by Ariele Vaccaro
The police officer responsible for the shooting death of 31-year-old Dontre Hamilton in April isn’t going to leave the force without a fight. He filed an appeal for his termination on Friday Oct. 17. Milwaukee Police Chief Ed Flynn had fired him two days before on the grounds that the officer, Christopher Manney, didn’t handle the situation according to protocol.
Manney gave his appeal to the Fire and Police Commission. With it, he could attempt to secure duty disability funds for the mental trauma he claims to have suffered due to the incident.
Flynn held a press conference on Oct. 15, during which he announced Manney’s termination. He noted that Manney accurately characterized Hamilton as emotionally unstable, but “treated him as though he were a dangerous criminal.” He said that to do so was to neglect his training. In addition, Flynn mentioned that Manney performed a pat-down without reasonable suspicion – a motion that was also against training and protocol. Although Flynn concluded that Manney’s use of deadly force did adhere to policy, he found that what Manney did beforehand justified his termination.
The motion by Flynn happened after another protest in a series of protests led by the Coalition for Justice, a group that formed in reaction to Hamilton’s killing in April. The group met at Red Arrow Park at 4 p.m. on Friday, Oct. 10. Hamilton’s mother, Maria Hamilton, and brother, Nathaniel Hamilton, joined the crowd that eventually made its way to the Milwaukee Police Administration Building. Milwaukee police officers met them at the building’s garage and did their best to keep the protesters from entering. The officers did not make any arrests.
“No justice, no compromise,” protesters chanted on Oct. 10 as they marched from Red Arrow Park where 31-year-old Dontre Hamilton was allegedly shot 14 times and killed by Chris Manney. Nearly six months after the April shooting, investigators from outside the Milwaukee Police Department has concluded its examination of the case.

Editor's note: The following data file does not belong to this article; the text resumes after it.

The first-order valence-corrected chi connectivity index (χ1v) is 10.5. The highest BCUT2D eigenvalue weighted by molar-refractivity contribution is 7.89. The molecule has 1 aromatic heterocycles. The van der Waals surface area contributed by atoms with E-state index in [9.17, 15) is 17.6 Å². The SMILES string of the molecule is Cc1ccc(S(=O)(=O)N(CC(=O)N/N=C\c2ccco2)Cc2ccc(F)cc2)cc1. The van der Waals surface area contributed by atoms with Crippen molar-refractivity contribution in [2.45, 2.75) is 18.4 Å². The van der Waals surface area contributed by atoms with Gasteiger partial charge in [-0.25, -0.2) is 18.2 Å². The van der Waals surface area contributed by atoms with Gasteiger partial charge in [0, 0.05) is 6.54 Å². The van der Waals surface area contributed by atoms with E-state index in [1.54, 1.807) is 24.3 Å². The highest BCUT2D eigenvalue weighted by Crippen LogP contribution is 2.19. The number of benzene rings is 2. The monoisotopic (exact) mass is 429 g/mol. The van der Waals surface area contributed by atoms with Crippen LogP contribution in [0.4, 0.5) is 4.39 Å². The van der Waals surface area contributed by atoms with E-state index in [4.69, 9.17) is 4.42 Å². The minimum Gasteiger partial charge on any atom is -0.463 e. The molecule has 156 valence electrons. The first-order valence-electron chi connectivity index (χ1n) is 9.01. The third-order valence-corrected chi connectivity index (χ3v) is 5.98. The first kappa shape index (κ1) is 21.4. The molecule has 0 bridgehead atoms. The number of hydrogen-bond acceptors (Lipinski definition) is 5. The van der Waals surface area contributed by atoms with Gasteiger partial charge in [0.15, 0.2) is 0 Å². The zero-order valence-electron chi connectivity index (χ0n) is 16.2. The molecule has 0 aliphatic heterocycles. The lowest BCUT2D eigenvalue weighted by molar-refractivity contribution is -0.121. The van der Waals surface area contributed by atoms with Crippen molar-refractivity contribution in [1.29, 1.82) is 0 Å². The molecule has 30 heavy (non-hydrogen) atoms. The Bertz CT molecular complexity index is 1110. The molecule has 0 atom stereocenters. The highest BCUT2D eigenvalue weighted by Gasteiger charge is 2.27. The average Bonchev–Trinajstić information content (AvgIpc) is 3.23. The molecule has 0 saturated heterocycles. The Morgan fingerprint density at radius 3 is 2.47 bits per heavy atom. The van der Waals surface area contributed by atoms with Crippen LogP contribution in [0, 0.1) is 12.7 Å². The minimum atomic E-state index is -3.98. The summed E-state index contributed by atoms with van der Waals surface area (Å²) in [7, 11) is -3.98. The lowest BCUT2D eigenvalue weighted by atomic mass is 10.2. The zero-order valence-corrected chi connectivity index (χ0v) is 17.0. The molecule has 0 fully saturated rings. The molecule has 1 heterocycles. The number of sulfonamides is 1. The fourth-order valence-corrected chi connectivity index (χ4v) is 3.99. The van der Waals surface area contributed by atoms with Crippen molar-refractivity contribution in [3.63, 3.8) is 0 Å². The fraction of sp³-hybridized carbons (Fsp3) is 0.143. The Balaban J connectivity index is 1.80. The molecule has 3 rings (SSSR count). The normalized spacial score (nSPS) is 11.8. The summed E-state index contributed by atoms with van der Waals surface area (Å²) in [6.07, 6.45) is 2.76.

According to the Coalition for Justice Facebook page, the group called for the “public release of the name of the officer involved in the shooting.” The Hamilton family had publicly announced that it believed Chris Manney killed Dontre Hamilton, but Flynn did not confirm their claim until Manney’s termination.
In addition, the coalition asked for the “public release of the incident report for the officer involved in the shooting”. This request stood unfulfilled for months while outside detectives continued a long investigation. Although some blamed the length of the investigation on complicated new laws requiring outside forces to inspect cases involving possible police brutality, others find that the wait is excessive, nonetheless.
Common Council member, Milele Coggs, made an open records request for the Criminal Investigation Commission’s report on Hamilton’s death in September. As of the end of the month, Coggs still hadn’t received the report, despite its earlier completion and transfer to the District Attorney’s (DA’s) office.
In a press release, Coggs admitted she considered Milwaukee DA, John Chrisholm, was still reviewing it, but noted there was feasible no reason she couldn’t see it while he made his decision.
“As, by definition, the investigation by the CID is complete, I can see no reason—legal or otherwise—why this report should now be withheld,” Coggs wrote.
According to the release, Coggs wanted the report to be with Hamilton family and the public.
Hamilton’s family and the Coalition for Justice have been actively protesting since Hamilton’s death. Since, the family has been able to meet with Milwaukee Police Chief Flynn, three Department of Justice investigators, and Hamilton’s medical examiner. Six months after the shooting, now, Hamilton’s killer no longer works for the MPD.
Not everyone is happy with this resolution, however. Ald. Bob Donovan disagrees with Manney’s termination. On Oct. 16 Donovan joined the Milwaukee Police Association to voice his opposition to Manney’s firing. According to an Oct. 20 article by CBS 58, Donovan called Manney a “scapegoat for the racially-charged environment we live in.”
Dontre Hamilton’s death is not the only police shooting that took place this past year. Michael Brown’s death by a Ferguson, MO police officer received attention at the national level and lead to nonviolent protests as well as violent riots that left a city in a state of relative ruin.